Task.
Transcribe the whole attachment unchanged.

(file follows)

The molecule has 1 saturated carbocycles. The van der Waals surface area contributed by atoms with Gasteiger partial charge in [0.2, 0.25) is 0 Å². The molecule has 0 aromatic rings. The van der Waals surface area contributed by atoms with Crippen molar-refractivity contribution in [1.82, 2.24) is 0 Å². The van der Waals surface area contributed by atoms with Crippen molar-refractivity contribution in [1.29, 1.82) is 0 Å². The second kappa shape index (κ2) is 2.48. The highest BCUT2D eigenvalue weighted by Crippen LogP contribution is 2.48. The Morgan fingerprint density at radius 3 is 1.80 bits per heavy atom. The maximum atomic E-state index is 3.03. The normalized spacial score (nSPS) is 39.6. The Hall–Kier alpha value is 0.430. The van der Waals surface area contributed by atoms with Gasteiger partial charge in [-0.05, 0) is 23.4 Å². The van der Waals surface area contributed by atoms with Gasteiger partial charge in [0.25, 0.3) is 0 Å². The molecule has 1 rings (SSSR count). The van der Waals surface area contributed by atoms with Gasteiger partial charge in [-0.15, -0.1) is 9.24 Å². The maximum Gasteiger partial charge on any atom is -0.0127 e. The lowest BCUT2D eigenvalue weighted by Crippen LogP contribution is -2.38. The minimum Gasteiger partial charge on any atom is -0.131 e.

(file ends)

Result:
The molecule has 1 saturated carbocycles. The van der Waals surface area contributed by atoms with Gasteiger partial charge in [0.2, 0.25) is 0 Å². The molecule has 0 aromatic rings. The van der Waals surface area contributed by atoms with Crippen molar-refractivity contribution in [1.82, 2.24) is 0 Å². The van der Waals surface area contributed by atoms with Crippen molar-refractivity contribution in [1.29, 1.82) is 0 Å². The second kappa shape index (κ2) is 2.48. The highest BCUT2D eigenvalue weighted by Crippen LogP contribution is 2.48. The Morgan fingerprint density at radius 3 is 1.80 bits per heavy atom. The maximum atomic E-state index is 3.03. The normalized spacial score (nSPS) is 39.6. The Hall–Kier alpha value is 0.430. The van der Waals surface area contributed by atoms with Gasteiger partial charge in [-0.05, 0) is 23.4 Å². The van der Waals surface area contributed by atoms with Gasteiger partial charge in [0.25, 0.3) is 0 Å². The molecule has 1 rings (SSSR count). The van der Waals surface area contributed by atoms with Gasteiger partial charge in [-0.15, -0.1) is 9.24 Å². The maximum Gasteiger partial charge on any atom is -0.0127 e. The lowest BCUT2D eigenvalue weighted by Crippen LogP contribution is -2.38. The minimum Gasteiger partial charge on any atom is -0.131 e.